Developing a strong core is a popular focus in fitness these days, for both horse and rider. The benefits touted are less back pain, better posture, greater mobility, and increased athleticism. Plus, who doesn’t want a whittled waist and six-pack abs?
And we know the drill to get there, right? Crunches, curls and planks for us humans. Belly lifts, carrot stretches and asking for collection and frequent transitions while riding our horses.
But what if becoming a better, more balanced rider and helping our horse develop athletically and stay sound was not about core strength, but rather about core stability?
Strength vs. Stability
Core strength is training the abdominal muscles to perform certain demands, like holding a static plank position for several minutes, doing hundreds of crunches or sit-ups, or keeping your abs tight throughout the day.
The next time you go for a ride, tighten your core as much as you can. Likely you’ll feel unbalanced and unable to absorb your horse’s movement. Plus, how long can you hold that deep core contraction and still breathe and cue your horse? This is riding from core strength.
“We do need a certain level of core strength for everyday living,” explains Wendy Murdoch, renowned riding coach, author, and expert in human and equine biomechanics and connection.
“However, developing six-pack abs is not needed if our goal is to be better riders. In fact, if good riding were about the sheer strength of our abdominal muscles, then little kids couldn’t ride at all, and some ride extremely well.”
Core stability, on the other hand, involves dynamic movement.
“It’s the ability of the core muscles to work in an efficient and coordinated fashion to maintain correct alignment of the spine and pelvis while the limbs are moving,” Murdoch explains.
It’s this combination of dynamic strength and movement that are key to core stability—and good riding.
Signs of Instability
Here are some signs that you and your horse are not moving with core stability.
◆ Bracing against the stirrups or forcing the heels down
◆ Pushing the stirrup leather out of a plumb vertical line
◆ Pitching forward at the hips
◆ Not being able to stay with the motion of the horse
◆ Relying on the reins to maintain balance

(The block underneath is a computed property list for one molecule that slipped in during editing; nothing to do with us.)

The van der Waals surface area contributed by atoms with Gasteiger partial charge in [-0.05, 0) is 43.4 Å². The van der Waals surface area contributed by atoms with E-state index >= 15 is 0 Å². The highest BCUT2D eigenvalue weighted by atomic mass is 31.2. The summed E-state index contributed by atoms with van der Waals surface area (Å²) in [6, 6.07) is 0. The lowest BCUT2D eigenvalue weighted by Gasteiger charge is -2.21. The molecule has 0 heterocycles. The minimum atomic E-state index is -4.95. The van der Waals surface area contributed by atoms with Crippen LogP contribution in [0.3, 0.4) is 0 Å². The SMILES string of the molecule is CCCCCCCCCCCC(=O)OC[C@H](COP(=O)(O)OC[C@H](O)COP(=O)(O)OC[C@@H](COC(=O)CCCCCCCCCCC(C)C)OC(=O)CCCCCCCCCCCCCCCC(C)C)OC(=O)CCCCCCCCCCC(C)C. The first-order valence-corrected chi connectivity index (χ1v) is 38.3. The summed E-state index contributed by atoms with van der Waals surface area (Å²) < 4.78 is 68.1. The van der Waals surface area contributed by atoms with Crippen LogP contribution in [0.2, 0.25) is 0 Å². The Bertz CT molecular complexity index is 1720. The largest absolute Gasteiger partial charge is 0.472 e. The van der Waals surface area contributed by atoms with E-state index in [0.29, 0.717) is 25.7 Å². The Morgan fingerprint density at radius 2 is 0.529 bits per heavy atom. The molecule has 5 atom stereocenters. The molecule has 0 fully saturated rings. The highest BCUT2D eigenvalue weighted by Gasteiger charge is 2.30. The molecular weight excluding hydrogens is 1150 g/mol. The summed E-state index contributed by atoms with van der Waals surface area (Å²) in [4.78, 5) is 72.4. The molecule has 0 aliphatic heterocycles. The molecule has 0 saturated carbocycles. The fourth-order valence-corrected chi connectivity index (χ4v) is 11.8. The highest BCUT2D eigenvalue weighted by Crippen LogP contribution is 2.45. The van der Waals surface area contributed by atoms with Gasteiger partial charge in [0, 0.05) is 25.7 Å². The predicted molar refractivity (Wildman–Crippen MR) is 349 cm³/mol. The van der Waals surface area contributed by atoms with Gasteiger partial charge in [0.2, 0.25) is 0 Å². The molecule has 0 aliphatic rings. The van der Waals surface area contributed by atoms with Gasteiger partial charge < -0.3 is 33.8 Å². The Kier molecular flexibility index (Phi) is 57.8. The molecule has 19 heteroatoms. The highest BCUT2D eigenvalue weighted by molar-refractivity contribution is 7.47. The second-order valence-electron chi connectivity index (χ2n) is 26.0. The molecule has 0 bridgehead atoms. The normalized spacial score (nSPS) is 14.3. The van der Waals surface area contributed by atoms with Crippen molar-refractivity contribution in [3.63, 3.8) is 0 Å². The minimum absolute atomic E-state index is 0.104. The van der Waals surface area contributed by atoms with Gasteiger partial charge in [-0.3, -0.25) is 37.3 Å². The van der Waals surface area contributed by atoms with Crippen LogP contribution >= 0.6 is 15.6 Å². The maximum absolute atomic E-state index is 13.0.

◆ Gripping with the legs
All these result from bracing in the core muscles and elsewhere in an attempt to maintain balance, rather than from allowing soft joints to absorb the movement of the horse.
◆ Out of balance
◆ Falling in on circles
◆ Difficulty controlling speed
These often occur because the horse is trying to negotiate the task but doesn’t have the flexibility in his joints or stability in his torso to carry the weight of a rider.
The key to building core stability is adding the element of instability in movement.
“Our ability to stay upright and in balance while riding is the result of our large and small muscles firing at the right time, while our joints are supple to allow and follow motion from our horse,” explains Murdoch.
To help us create a solid foundation of core stability, she offers these suggestions.
Core Stability Exercises
Because human and horse anatomy is so similar, we can both benefit from similar exercises and movements. One of the best, and most fun, activities that will benefit both you and your horse is going for walks on varied terrain: up and down hills, walking over logs, negotiating rocks on the trail, and so on.
“The instability under your feet allows the large and small muscles to work and become stronger,” says Murdoch. “At the same time, you’re developing your proprioception of knowing where your body is in space.”
Here are some additional options to try. For humans and horses, the key point is to start with small, slow movement and build in dynamic movement that challenges balance and activates the small postural muscles.
For the Human:
◆ Standing on a balance board, BOSU ball, or SURE FOOT pad (sold by Wendy Murdoch)
◆ Stand-up paddleboarding
◆ Hula hooping
◆ Jumping on a trampoline
◆ Doing yoga poses that challenge balance
◆ Using the Anywhere Saddle Chair instead of a desk chair (sold by Wendy Murdoch)
For the Horse:
◆ Try non-habitual movements, such as those from Linda Tellington-Jones, whose system of circular touches allow the nervous system to learn much more quickly than through repetition of movement.
◆ SURE FOOT Equine Stability Program and pads: These challenge proprioception and balance as the horse activates different muscles and learns new ways of maintaining stability.
◆ Dynamic stretches, such as those from Activate Your Horse’s Core, the book by Hilary Clayton, BVMS, Ph.D., Dipl. ACVSMR, FRCVS.
◆ Groundwork: Explore slow, quiet ground work to become aware of how your horse is moving and his alignment. Start by walking over poles, allowing his neck to relax and lower, then try turns and more complex movements with your horse staying soft in his body. One approach is Peggy Cummings’ Connected Groundwork.
Get Set for Core Stability
Core stability is a gateway for you and your horse to learn to move freely, improve function and deepen your partnership.
“After all, the point of riding isn’t about overpowering your horse with rock-hard abs,” says Murdoch. “Rather, it’s guiding and signaling your horse as you move together in harmony, and helping your horse develop the athletic ability to carry you in dynamic movement.”
No crunches or belly lifts required.